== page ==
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Field Report: Spring 2013

It’s Hawaiian monk seal pupping season!

Pupping season on Kauai has arrived with the first pup born to R028!  This 7 year old female, who spends most of her time on Oahu, recently returned to Kauai and delivered a healthy male seal pup on May 11th.  Generally, Hawaiian monk seals are known to return to their natal beach to have their pups.  In this case, RO28 was born on Kauai to RK06 in 2006 and is now a first time mom.  We are predicting several more pups on Kauai and as of May 22nd, 11 pups have been born in the Main Hawaiian Islands in 2013.

With pupping season in full swing, we are in need of new volunteers to assist with pup-sitting in addition to our regular duties of responding to seal haul-outs and strandings.  If you are interested, or know of other people that may be able to assist as volunteers, please let us know!!  Please call us at the Kauai Monk Seal Hotline (808) 651-7668 or email us at kauaiseals@gmail.org.

 Hooked Seals:

Photo credit: Mary Frances Miyashiro

Photo credit: Mary Frances Miyashiro

Hooked seal reports have continued on Kauai, with 6 successful de-hookings already this year.  RK13 was recently hooked as seen in this photo.  Kauai Marine Mammal Response Network staff and volunteers were able to cut free 50 feet of heavy monofilament line that posed an entanglement risk leaving the non-lethal hook lodged in the corner of her mouth.  Meanwhile, an Oahu de-hooking team was making preparations for a trip to Kauai, however, fortuitously RK13 dislodged the ulua circle hook on her own.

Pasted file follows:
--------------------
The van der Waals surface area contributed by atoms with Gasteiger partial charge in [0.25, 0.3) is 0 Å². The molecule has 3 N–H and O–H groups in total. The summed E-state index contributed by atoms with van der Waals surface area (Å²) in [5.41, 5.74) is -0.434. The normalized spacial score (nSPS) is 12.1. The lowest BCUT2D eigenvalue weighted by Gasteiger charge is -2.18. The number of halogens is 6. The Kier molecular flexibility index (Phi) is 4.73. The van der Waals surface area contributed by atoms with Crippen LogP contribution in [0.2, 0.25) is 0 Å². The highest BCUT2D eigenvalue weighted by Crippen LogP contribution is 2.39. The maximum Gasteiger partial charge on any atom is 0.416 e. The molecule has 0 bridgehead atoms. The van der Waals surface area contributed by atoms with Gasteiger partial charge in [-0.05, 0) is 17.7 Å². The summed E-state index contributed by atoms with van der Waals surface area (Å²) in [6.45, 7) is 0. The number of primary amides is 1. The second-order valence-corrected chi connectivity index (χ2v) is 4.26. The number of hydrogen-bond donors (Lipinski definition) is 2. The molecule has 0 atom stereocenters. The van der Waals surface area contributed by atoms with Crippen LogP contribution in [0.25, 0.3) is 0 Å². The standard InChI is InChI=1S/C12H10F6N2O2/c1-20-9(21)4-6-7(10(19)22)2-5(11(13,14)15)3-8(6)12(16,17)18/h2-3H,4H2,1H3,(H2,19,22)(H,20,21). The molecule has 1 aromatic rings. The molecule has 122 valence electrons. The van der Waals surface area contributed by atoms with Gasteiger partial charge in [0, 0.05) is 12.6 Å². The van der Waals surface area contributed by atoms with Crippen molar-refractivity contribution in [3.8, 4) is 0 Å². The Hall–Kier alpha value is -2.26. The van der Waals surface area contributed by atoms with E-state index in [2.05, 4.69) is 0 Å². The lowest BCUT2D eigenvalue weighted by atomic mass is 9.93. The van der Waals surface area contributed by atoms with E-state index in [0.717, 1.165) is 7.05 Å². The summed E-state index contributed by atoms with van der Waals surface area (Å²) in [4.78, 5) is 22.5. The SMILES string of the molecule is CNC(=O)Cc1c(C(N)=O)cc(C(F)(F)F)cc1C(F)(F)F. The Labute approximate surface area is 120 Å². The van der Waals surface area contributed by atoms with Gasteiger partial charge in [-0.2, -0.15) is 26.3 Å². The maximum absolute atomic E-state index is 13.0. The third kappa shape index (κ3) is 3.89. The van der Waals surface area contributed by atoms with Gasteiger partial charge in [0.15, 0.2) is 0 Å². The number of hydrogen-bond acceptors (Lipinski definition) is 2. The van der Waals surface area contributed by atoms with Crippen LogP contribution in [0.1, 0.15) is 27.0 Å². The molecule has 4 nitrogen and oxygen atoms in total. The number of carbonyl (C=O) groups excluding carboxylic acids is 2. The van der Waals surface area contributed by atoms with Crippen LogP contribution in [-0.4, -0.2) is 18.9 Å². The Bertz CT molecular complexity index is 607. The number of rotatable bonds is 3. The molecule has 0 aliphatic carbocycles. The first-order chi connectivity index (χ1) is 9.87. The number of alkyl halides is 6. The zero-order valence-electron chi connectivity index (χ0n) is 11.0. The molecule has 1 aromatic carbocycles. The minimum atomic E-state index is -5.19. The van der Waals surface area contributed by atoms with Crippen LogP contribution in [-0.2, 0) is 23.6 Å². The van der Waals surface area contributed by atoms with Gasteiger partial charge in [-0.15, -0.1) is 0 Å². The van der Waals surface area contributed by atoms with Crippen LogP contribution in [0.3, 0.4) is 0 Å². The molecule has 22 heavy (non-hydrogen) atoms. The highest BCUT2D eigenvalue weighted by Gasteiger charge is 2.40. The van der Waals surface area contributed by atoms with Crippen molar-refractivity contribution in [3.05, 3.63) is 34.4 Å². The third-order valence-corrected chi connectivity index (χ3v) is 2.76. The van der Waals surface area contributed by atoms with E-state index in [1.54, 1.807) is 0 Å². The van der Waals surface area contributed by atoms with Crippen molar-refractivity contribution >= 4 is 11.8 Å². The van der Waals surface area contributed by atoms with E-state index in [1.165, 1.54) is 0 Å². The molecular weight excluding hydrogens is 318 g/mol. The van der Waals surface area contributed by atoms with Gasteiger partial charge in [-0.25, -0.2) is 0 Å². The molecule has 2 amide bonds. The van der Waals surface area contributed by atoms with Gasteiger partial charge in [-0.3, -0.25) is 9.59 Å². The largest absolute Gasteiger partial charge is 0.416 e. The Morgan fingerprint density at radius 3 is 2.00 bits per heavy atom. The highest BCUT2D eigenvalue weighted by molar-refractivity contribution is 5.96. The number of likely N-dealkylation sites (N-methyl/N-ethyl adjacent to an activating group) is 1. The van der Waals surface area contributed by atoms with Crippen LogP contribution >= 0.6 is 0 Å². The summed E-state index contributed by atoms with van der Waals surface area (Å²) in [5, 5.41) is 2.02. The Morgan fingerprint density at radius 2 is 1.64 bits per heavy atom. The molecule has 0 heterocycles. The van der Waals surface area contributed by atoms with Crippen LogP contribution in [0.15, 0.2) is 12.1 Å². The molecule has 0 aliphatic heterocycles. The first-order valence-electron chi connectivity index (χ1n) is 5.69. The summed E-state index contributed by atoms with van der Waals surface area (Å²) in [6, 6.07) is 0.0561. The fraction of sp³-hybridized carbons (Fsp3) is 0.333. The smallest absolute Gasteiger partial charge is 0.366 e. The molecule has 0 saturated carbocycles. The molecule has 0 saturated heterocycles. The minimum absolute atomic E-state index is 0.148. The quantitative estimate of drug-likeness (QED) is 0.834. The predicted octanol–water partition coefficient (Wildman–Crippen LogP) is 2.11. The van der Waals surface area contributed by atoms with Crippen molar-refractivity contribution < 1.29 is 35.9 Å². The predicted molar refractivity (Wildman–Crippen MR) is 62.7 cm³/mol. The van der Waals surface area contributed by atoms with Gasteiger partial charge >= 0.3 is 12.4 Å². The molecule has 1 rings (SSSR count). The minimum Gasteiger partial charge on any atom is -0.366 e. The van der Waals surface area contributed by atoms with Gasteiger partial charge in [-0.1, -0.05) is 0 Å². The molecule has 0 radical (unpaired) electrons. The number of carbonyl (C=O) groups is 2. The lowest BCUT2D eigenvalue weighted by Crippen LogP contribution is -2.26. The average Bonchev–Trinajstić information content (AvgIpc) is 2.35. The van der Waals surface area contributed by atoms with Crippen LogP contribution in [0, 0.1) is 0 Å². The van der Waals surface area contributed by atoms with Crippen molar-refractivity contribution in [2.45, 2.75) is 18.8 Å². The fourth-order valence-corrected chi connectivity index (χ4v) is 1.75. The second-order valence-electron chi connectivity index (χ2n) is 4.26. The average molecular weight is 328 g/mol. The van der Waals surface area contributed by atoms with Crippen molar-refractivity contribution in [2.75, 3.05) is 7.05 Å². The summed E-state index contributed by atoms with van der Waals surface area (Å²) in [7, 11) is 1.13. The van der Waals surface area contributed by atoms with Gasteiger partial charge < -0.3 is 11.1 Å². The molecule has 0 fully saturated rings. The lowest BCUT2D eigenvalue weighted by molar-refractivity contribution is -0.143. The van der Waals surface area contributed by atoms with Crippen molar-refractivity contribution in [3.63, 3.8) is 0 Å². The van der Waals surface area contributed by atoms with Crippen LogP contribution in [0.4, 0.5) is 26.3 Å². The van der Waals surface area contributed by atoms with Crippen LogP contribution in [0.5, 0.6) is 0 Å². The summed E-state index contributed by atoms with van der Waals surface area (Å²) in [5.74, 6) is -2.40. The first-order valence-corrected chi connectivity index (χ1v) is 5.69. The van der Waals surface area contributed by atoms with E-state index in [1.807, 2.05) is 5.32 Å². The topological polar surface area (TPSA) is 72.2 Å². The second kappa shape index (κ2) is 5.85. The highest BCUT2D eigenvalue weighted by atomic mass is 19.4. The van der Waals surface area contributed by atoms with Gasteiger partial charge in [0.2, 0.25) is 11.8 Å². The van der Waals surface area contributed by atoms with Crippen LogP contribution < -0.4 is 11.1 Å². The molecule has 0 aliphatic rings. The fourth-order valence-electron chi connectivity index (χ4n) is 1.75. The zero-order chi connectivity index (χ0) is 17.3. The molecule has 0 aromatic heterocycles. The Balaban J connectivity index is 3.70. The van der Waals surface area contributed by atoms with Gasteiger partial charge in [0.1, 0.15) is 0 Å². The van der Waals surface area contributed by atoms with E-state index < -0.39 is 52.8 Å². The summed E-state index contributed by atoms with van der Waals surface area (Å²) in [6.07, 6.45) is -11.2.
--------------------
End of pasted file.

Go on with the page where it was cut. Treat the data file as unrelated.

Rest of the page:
If you see a seal on a beach, please look closely for fishing line in or around the mouth and of course for hooks.  As always, please use binoculars and do not disturb the seal.  Often the hook is inside the oral cavity and the only evidence is a small amount of monofilament fishing line trailing from the mouth.  If you suspect the presence of a hook or line, please take photos and email them to kauaiseals@gmail.com.

Recently, the New York Times Magazine ran a front-page feature article about Hawaiian monk seals, it’s a must read.  Here’s the link:

http://www.nytimes.com/2013/05/12/magazine/who-would-kill-a-monk-seal.html?_r=0

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2012 Year in Review: 2,556 individual seal sightings were reported in 2012 (many of the same animals on different days of course), or an average of 7 seals per day!  This was only possible due to the incredible efforts of the volunteer network.  The Kauai Monk Seal Conservation Hui identified 45 different seals on the beaches of Kauai during 2012, including 4 pups that were born on the beaches of Kauai in 2012.


Pupping Predictions for 2013!  Here are the predictions for 2013 provided by the Pacific Islands Fisheries Science Center staff.  There were several regular ‘moms’ that skipped 2012 (R015, R305, RY30, RS00, R006) so they can pup anytime and likely will pup earlier in the year rather than later. We could also be seeing some first time moms this year.

Seal ID Island Predicted Date
RQ21 Molokai 3/29
RV06 Molokai 3/31
RI15 Molokai 4/26
RK13 Kauai 5/9
RK22 Kauai 5/13
RH58 Kauai 6/4
RK30 Kauai 6/10
RO20 Oahu 6/28
RH44 Molokai 7/11
R308 Molokai 7/23
RO17 Molokai 8/5
RV16 Kahoolawe 7/7
R912 Oahu 8/9
R5AY Oahu 9/10

Pacific Island Fisheries Science Center (PIFSC) Research on Kauai: